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Love » After-marriage » Relationship-emotional-071008
 
Is Your Relationship Emotionally Dead?
 
Is Your Relationship Emotionally Dead? "In it, yet out of it" - Is that the state of your marriage? Are you two people living together, perhaps even sharing a physical relation, but with the emotional strings set loose?

"He's shut me out of his life, and I'm not even sure if and how I should complain," moaned Anita of Karan, her husband of two years. Poor Anita - it was a horrible state to be dangling in. It's not as thought she'd caught Karan having a roll in the hay, so to speak, with his secretary!

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Even so, something was seriously wrong with her marriage. Karan was suffering the pressures of balancing a high-flying job and his personal life. The pressure told on his nature - a naturally jovial, easy-going character, he had become snappy and short-tempered. He'd often start the day rowing for no 'real' reason with Anita.

As a result, he'd enter his office feeling keyed-up and emotionally drained. Naturally, eager to offload his heaviness, Karan ended up sharing his feelings with the next easily available and seemingly non-judgmental person - his secretary.

In time, this included his ranting about what he believed was Anita's unreasonable attitude. "She doesn't understand me, or the demands of my job," he'd whine. His secretary was only too happy to lap up his evident 'need' for her. Soon, such chitchats became a daily affair, and Karan's secretary became his 'best friend'.

In Karan's case, his seemingly innocent friendship - based on his need for a sounding board - didn't snowball into a full-blown affair. In fact, he felt great - he wasn't cheating on Anita (after all, he had no intention of sleeping with his secretary) and simultaneously, he'd found a way to cope with the pressures of work and home!

Although Karan was not being physically unfaithful to his wife, he was guilty of emotional betrayal.

Karan's (and of course Anita's) was a pitiable state of marital affairs - somewhat like being neither here nor there, married to one, buddies with another. Eminent psychologist-therapist Dr. M. Gary Neuman's believes that such scenarios more often than not arise from indulging yourself in a friendship outside of your marriage.

Shocked?

Dr. Neuman's contention is that "we can't fool ourselves into believing that we can have intimate relationships at work and still have a great relationship at home." He explains that you have to choose between your marriage and 'another' friendship.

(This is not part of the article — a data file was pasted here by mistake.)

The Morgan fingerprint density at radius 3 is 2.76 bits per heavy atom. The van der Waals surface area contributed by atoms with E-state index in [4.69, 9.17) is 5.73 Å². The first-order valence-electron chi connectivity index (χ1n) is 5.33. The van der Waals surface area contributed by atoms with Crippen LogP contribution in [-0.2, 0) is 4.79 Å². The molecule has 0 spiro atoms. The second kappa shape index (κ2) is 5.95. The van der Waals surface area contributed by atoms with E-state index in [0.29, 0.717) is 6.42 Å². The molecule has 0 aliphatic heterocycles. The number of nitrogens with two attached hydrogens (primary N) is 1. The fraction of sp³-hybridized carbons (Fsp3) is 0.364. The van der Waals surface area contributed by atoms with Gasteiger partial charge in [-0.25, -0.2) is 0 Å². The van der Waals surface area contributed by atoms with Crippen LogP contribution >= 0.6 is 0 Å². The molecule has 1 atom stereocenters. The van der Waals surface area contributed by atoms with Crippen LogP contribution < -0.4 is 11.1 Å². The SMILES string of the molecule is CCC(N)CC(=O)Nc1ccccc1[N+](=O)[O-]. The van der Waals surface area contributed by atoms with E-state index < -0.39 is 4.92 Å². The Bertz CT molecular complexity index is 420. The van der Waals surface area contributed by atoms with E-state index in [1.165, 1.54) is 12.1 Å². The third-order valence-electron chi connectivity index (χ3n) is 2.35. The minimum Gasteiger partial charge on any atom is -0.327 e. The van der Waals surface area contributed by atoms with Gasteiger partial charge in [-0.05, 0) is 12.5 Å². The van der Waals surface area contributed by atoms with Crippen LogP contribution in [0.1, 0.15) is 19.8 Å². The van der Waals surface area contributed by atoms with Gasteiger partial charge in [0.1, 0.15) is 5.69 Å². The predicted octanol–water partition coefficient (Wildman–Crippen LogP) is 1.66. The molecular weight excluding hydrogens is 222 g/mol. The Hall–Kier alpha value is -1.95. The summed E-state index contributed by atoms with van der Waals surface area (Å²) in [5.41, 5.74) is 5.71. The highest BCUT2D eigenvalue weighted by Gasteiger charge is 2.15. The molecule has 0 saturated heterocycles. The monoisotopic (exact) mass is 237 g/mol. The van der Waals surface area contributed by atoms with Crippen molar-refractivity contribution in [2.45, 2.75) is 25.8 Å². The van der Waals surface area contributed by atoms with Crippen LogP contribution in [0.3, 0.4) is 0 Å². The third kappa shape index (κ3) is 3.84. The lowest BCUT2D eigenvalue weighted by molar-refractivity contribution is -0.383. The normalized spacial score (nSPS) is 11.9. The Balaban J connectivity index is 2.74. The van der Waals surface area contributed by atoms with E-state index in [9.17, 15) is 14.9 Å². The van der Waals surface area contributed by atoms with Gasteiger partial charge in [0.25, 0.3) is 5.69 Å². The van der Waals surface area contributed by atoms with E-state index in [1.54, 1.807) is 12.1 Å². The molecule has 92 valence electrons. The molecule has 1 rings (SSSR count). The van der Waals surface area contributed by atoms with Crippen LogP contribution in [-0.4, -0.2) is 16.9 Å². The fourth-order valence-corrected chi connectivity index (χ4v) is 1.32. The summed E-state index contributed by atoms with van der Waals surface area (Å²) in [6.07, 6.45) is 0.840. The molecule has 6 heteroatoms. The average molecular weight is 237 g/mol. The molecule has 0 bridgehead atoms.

Although Dr. Neuman's views seem far-fetched, even his critics agree that his key premise is correct - intense close friendships with a member of the opposite sex - even if 'platonic' - may harm your marriage.

In sharing yourself with your 'friend,' Dr Neuman points out you're putting "the majority of your emotions in the hands of someone other than your spouse." So though you may cultivate a great friendship outside your marriage, you also end up wholly or partially disconnecting yourself from your spouse, much like Karan - who was no longer able to open up to his wife. His new emotional outlet acted as a wall between him and Anita.

Now Karan would probably turn up his nose at the thought of bidding adieu to his confidant. He'd testify in favour of a married person needing a friend outside of marriage, and question, so what if my friend is of the opposite gender? The important thing for him would be - she's always there for me. Well, obviously, she's his secretary!

Simultaneously, he'd say Anita also has male friends from before her marriage. She still keeps in touch with them. Fact is - Anita had prioritised her life well, and knew where to draw the line. Her marriage always came first. Her friends were for when she had time for a cup of coffee with her old group, or to share greetings on festival days. They weren't the be all and end all of her existence.

So how do Karan and Anita set their marriage right again?
  • Should Karan disconnect with his secretary immediately - even if it means firing her?
  • Is the secretary the real problem? Or do Karan and Anita need to resolve deeper issues that led to the emotional death of their marriage?
  • What can Anita do to save her marriage?
  • Are all marriages like that after a few years and should they just accept this and look for emotional support outside their marriage?
Charu Bahri
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